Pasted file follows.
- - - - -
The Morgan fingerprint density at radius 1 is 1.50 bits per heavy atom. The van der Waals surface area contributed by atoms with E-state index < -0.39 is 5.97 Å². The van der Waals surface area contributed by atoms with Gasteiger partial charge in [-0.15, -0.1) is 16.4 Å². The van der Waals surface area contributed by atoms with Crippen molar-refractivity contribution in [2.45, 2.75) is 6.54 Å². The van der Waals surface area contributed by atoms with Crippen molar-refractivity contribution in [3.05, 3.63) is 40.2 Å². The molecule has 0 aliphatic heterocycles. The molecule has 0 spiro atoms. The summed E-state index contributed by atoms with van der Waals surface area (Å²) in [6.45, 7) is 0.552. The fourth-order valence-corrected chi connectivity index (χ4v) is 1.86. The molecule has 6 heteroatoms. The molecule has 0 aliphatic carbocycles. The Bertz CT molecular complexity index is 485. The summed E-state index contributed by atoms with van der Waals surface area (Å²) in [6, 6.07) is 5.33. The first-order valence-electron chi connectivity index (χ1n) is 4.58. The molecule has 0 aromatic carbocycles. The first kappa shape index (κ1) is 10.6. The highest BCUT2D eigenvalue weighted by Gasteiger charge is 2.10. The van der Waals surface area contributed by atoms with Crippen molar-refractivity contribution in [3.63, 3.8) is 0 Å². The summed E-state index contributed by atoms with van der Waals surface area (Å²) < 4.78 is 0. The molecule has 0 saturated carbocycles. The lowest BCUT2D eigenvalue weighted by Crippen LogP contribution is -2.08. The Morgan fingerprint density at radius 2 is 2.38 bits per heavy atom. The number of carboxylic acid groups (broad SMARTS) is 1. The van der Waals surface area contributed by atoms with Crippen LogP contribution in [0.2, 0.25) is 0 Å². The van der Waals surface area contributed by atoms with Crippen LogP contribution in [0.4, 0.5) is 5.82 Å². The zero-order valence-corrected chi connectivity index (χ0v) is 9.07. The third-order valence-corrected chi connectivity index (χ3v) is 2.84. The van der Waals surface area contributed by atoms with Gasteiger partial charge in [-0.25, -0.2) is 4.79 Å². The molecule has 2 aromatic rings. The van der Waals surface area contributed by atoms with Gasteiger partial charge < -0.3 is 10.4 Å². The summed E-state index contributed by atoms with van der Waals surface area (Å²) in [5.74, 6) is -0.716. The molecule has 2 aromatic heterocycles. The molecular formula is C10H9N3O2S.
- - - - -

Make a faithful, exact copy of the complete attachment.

The Morgan fingerprint density at radius 1 is 1.50 bits per heavy atom. The van der Waals surface area contributed by atoms with E-state index < -0.39 is 5.97 Å². The van der Waals surface area contributed by atoms with Gasteiger partial charge in [-0.15, -0.1) is 16.4 Å². The van der Waals surface area contributed by atoms with Crippen molar-refractivity contribution in [2.45, 2.75) is 6.54 Å². The van der Waals surface area contributed by atoms with Crippen molar-refractivity contribution in [3.05, 3.63) is 40.2 Å². The molecule has 0 aliphatic heterocycles. The molecule has 0 spiro atoms. The summed E-state index contributed by atoms with van der Waals surface area (Å²) in [6.45, 7) is 0.552. The fourth-order valence-corrected chi connectivity index (χ4v) is 1.86. The molecule has 6 heteroatoms. The molecule has 0 aliphatic carbocycles. The Bertz CT molecular complexity index is 485. The summed E-state index contributed by atoms with van der Waals surface area (Å²) in [6, 6.07) is 5.33. The first-order valence-electron chi connectivity index (χ1n) is 4.58. The molecule has 0 aromatic carbocycles. The first kappa shape index (κ1) is 10.6. The highest BCUT2D eigenvalue weighted by Gasteiger charge is 2.10. The van der Waals surface area contributed by atoms with Crippen molar-refractivity contribution in [3.63, 3.8) is 0 Å². The summed E-state index contributed by atoms with van der Waals surface area (Å²) < 4.78 is 0. The molecule has 0 saturated carbocycles. The lowest BCUT2D eigenvalue weighted by Crippen LogP contribution is -2.08. The Morgan fingerprint density at radius 2 is 2.38 bits per heavy atom. The number of carboxylic acid groups (broad SMARTS) is 1. The van der Waals surface area contributed by atoms with Crippen LogP contribution in [0.2, 0.25) is 0 Å². The van der Waals surface area contributed by atoms with Crippen LogP contribution in [0.4, 0.5) is 5.82 Å². The zero-order valence-corrected chi connectivity index (χ0v) is 9.07. The third-order valence-corrected chi connectivity index (χ3v) is 2.84. The van der Waals surface area contributed by atoms with Gasteiger partial charge in [-0.25, -0.2) is 4.79 Å². The molecule has 2 aromatic rings. The van der Waals surface area contributed by atoms with Gasteiger partial charge < -0.3 is 10.4 Å². The summed E-state index contributed by atoms with van der Waals surface area (Å²) in [5.74, 6) is -0.716. The molecule has 2 aromatic heterocycles. The molecular formula is C10H9N3O2S.